Clementine's Reviews > Ready Player One

Ready Player One by Ernest Cline
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it was ok
bookshelves: 2018

I will note that I am neither a gamer nor particularly into nerd culture. This undoubtedly influences my opinion on this book.

You know those people who use their extensive knowledge of pop culture as a substitute for a real personality? This is the literary equivalent of that. I'm not against a book whose primary function is spectacle over substance; sometimes you just want to be dazzled as a reader. It's like the cinema of attractions in book form. That's cool. It's just that this wasn't a spectacle that I particularly enjoyed.

First of all, the writing was clunky. Again, this book clearly isn't here to be a marvel of technical ability; the point isn't to immerse readers in beautiful prose but to entertain with a fast-paced story. But I want to be clear that the writing is far from spectacular. The dialogue was often stilted. The use of phrases like "L33t Hax0rz Warezhaus" was beyond cringey - that reads as dated in 2018; there's no way l33t sp34k will survive to 2045. I also got the idea that the author thought his readers were quite slow - surely nobody needs to be told that the abbreviation IOI is pronounced "eye-oh-eye". Sure, explanations of the more esoteric aspects of gaming culture are welcome - but I know how to read, you know? I'm an adult human. I can pronounce the letters of the alphabet.

But lack of incredible writing chops does not necessarily deter me from enjoying a book. A formulaic, predictable plot does, though. Watery social commentary that any half-sentient sixteen-year-old could come up with does. A novel that is packed full of pop culture references but completely lacking in any indication that the author has heard of a single woman in his life does. For the majority of the novel ((view spoiler)), there is a singular female character who is not functionally differentiated from the male characters at all except for through some primitive stabs at feminist consciousness when she admits that she isn't taken seriously as a woman. (Oh really? Female gamers aren't taken seriously? That's some classified information!) Art3mis is afforded the wonderful plot of "Is she hot in real life and will she sleep with our protagonist?" She's a blatant male fantasy: chock full of all the requisite masculine nerd culture references but a curvy, pretty woman instead of a basement-dwelling man. Wonderful! Emailing Art3mis to warn of imminent danger, Wade charmingly adds "PS - I think you look even more beautiful in real life," because every intelligent, accomplished woman wants unsolicited, condescending affirmations about her appearance when she's being hunted down by an evil corporation.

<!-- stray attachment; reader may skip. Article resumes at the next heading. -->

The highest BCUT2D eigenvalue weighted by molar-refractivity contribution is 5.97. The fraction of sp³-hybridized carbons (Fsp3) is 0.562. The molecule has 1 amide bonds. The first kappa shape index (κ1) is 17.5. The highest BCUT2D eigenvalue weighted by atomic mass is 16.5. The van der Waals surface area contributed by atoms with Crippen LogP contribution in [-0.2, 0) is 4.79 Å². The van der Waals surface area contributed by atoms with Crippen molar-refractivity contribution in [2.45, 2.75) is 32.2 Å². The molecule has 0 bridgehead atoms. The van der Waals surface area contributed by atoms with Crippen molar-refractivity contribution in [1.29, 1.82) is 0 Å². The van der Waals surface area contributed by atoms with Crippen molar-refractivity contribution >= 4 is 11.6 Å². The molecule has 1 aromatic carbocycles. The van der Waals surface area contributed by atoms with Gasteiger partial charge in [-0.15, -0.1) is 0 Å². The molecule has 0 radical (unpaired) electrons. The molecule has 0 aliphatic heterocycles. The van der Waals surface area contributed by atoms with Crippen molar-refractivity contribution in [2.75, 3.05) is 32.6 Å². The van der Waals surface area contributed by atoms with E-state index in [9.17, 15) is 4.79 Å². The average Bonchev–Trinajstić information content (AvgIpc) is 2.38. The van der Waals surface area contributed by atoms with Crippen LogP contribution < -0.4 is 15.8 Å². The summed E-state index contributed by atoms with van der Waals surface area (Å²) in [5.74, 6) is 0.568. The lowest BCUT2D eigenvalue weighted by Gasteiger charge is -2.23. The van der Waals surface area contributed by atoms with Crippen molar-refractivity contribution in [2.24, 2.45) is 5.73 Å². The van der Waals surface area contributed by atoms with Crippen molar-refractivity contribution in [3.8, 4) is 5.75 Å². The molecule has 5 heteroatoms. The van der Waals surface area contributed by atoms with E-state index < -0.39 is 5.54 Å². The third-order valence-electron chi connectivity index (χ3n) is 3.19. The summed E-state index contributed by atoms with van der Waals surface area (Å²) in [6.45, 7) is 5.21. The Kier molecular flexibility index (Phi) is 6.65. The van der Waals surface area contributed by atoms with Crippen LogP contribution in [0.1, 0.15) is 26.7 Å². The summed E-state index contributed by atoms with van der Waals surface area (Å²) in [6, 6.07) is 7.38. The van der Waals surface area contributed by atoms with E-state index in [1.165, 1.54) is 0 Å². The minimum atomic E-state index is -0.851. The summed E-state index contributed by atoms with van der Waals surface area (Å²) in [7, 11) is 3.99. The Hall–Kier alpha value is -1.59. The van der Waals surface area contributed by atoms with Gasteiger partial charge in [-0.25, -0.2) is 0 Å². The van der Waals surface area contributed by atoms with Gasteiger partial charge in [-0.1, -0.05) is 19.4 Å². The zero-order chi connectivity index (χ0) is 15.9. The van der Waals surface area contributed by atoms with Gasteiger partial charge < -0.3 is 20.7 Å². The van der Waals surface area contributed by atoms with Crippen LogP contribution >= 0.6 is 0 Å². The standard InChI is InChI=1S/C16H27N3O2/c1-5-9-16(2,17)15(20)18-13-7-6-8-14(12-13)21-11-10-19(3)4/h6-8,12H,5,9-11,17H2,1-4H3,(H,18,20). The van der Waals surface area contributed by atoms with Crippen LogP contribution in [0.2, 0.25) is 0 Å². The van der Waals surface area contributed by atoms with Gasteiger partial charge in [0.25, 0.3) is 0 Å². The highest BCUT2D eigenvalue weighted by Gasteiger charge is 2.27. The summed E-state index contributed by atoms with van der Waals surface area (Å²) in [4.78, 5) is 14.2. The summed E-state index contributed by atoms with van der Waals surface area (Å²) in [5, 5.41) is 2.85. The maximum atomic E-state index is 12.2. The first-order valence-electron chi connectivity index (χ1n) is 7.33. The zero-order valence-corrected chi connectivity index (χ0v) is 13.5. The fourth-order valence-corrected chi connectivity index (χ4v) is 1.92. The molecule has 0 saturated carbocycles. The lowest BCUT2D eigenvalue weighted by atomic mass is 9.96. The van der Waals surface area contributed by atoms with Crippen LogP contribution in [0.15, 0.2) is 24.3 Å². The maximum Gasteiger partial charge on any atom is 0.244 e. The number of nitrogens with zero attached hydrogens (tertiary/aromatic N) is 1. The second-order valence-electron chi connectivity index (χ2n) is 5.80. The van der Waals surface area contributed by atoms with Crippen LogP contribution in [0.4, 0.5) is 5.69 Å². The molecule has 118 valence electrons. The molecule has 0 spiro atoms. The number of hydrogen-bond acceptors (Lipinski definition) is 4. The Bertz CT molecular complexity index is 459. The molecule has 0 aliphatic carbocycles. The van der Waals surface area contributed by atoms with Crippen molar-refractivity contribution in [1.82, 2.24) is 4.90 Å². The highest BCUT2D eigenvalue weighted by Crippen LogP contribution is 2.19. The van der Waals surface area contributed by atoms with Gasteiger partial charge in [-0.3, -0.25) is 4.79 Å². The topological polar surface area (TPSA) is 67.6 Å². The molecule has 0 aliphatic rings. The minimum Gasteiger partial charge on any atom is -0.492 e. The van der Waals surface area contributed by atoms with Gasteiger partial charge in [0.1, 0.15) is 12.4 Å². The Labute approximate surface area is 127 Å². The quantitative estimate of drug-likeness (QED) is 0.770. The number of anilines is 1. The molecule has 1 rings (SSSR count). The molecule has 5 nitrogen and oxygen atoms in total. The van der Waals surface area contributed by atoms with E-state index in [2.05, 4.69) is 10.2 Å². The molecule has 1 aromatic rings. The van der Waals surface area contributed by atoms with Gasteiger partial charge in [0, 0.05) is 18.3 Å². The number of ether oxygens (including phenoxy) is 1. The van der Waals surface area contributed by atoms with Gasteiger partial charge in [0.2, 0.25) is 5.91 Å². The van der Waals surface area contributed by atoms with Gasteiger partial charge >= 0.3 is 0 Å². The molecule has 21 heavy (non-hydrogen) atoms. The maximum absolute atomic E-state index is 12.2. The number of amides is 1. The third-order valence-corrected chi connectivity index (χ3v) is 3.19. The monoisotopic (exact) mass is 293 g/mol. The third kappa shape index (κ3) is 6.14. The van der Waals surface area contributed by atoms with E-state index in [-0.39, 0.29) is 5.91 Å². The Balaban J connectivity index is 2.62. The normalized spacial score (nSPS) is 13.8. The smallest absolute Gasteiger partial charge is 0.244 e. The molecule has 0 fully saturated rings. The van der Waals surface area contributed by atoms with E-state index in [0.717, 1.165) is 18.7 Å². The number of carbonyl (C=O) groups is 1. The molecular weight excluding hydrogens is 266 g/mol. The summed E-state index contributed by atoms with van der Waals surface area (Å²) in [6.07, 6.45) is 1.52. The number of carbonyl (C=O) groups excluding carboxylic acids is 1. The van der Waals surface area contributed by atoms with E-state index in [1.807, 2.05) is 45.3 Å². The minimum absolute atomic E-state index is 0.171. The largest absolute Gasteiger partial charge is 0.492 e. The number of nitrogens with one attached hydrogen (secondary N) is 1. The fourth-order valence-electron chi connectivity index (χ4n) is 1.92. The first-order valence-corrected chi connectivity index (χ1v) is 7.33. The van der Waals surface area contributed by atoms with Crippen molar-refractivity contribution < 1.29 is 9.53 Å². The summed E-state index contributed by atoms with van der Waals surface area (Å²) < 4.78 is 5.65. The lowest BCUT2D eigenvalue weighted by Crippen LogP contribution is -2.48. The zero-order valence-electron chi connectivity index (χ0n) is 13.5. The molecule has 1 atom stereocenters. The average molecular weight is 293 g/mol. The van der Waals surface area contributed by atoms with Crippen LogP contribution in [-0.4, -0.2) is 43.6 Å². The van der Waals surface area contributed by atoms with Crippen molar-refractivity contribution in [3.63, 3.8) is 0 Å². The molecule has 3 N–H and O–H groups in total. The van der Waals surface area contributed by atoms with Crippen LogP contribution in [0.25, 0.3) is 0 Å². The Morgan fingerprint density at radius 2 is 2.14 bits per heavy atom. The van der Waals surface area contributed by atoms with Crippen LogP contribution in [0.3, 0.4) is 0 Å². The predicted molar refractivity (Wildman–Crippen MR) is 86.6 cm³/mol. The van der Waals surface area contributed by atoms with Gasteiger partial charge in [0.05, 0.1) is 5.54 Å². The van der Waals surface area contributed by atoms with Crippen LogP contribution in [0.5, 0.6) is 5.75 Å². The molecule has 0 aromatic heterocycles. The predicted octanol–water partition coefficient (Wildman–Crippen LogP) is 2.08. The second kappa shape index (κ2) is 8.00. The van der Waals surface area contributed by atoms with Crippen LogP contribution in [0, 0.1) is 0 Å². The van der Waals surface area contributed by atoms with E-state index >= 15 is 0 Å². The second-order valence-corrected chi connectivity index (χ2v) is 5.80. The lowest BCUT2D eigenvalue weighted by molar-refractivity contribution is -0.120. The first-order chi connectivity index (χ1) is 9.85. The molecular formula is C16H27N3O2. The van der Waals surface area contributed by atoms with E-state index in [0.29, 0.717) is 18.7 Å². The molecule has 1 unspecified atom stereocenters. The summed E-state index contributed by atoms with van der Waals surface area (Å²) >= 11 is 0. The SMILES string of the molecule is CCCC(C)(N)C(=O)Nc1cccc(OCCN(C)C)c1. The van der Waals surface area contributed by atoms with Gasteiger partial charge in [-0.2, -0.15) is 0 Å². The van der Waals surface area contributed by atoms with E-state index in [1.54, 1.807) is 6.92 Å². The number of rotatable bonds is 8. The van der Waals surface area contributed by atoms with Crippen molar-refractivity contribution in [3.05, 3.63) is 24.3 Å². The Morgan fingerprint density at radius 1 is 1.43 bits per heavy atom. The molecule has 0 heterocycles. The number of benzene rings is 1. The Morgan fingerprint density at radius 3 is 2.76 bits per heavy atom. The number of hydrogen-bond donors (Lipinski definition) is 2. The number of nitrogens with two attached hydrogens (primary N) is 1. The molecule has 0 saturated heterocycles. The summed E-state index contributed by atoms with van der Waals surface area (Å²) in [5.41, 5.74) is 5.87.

(view spoiler)

Ready Player One depicts a bleak future, but it doesn't draw any attention to one of its most disturbing elements: the lack of female influence on the cultural, social, and political landscape. This book is a celebration of a male-dominated nerd canon disguised as an adventure novel slash social critique. If you're into the male-dominated nerd canon, you might enjoy its spectacle. Clearly, I did not.
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Reading Progress

May 18, 2018 – Started Reading
May 18, 2018 – Shelved
May 18, 2018 –
May 19, 2018 –
27.0% "Interesting concept but based on the author’s extensive pop culture references you’d think he’d never heard of a single woman in his life."
May 20, 2018 –
May 21, 2018 –
May 22, 2018 – Shelved as: 2018
May 22, 2018 – Finished Reading

Comments Showing 1-2 of 2 (2 new)

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message 1: by Meggan (new)

Meggan I cannot even bring myself to CONSIDER reading this book, so thank you for taking one for the team so I could read this review instead. 👍🏼

Clementine You're welcome! A lot of the one and two star reviews on here are actually super entertaining. Better than the book for sure.

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